The basic administrative unit of the Gokishichidō system was the county, society was organized into occupation groups. Most people were farmers; the Soga clan intermarried with the imperial family, by 587 Soga no Umako, the Soga chieftain, was powerful enough to install his nephew as emperor and to assassinate him and replace him with the Empress Suiko. Suiko, the first of eight sovereign empresses, is sometimes considered a mere figurehead for Umako and Prince Regent Shōtoku Taishi; however she wielded power in her own right, the role of Shōtoku Taishi is exaggerated to the point of legend. Shōtoku, recognized as a great intellectual of this period of reform, was a devout Buddhist and was well-read in Chinese literature, he was influenced by Confucian principles, including the Mandate of Heaven, which suggested that the sovereign ruled at the will of a supreme force. Under Shōtoku's direction, Confucian models of rank and etiquette were adopted, his Seventeen-article constitution prescribed ways to bring harmony to a chaotic society in Confucian terms.
In addition, Shōtoku adopted the Chinese calendar, developed a system of trade roads, built numerous Buddhist temples, had court chronicles compiled, sent students to China to study Buddhism and Confucianism, sent Ono no Imoko to China as an emissary. Six official missions of envoys and students were sent to China in the seventh century; some remained twenty years or more. The sending of such scholars to learn Chinese political systems showed significant change from envoys in the Kofun period, in which the five kings of Wa sent envoys for the approval of their domains. In a move resented by the Chinese, Shōtoku sought equality with the Chinese emperor by sending official correspondence, addressed, "From the Son of Heaven in the Land of the Rising Sun to the Son of Heaven of the Land of the Setting Sun." Some would argue that Shōtoku's bold step set a precedent: Japan never again accepted a "subordinate" status in its relations with China, except for Ashikaga Yoshimitsu, who accepted such a relationship with China in the 15th century.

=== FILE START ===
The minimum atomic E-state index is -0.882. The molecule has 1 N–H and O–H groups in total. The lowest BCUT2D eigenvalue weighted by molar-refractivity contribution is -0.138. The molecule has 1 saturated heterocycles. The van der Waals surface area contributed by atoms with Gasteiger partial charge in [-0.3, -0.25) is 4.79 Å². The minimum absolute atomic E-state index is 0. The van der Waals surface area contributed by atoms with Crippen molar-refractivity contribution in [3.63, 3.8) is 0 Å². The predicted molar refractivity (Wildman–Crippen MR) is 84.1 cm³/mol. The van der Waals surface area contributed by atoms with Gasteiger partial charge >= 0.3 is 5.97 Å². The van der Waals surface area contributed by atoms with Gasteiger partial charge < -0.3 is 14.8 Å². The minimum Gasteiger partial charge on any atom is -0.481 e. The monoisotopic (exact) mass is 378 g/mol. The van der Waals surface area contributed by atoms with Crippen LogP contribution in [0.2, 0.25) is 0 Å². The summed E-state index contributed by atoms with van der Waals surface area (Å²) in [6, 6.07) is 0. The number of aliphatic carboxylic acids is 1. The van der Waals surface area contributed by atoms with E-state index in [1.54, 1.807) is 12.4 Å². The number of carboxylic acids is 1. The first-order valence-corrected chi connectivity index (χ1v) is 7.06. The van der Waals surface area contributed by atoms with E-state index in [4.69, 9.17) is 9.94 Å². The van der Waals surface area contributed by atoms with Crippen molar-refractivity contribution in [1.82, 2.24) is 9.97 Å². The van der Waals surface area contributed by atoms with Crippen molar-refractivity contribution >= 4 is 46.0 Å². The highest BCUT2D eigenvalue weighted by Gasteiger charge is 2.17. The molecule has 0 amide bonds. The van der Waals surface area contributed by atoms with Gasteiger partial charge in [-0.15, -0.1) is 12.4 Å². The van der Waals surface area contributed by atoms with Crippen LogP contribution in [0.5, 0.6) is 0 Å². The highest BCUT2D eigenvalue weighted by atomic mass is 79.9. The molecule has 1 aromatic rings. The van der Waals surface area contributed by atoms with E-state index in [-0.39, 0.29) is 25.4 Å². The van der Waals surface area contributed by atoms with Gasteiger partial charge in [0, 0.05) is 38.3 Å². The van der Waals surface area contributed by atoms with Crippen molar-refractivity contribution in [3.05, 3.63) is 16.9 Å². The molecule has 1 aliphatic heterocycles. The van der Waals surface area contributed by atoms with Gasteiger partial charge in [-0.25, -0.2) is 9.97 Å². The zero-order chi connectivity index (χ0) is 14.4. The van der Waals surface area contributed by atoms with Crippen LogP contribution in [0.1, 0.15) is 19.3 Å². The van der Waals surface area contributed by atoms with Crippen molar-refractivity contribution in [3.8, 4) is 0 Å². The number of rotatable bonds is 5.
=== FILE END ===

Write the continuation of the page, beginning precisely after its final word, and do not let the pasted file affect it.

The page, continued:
As a result, Japan in this period received no title from Chinese dynasties, while they did send tribute. From the Chinese point of view, the class or position of Japan was demoted from previous centuries in which the kings received titles. On the other hand, Japan loosened its political relationships with China and established extraordinary cultural and intellectual relationships. About twenty years after the deaths of Shōtoku Taishi, Soga no Umako, Empress Suiko, court intrigues over succession led to a palace coup in 645 against the Soga clan's monopolized control of the government; the revolt was led by Prince Naka no Ōe and Nakatomi no Kamatari, who seized control of the court from the Soga family and introduced the Taika Reform. The Japanese era corresponding to the years 645–649 was thus named Taika, referring to the Reform, meaning "great change"; the revolt leading to the Taika Reform is called the Isshi Incident, referring to the Chinese zodiac year in which the coup took place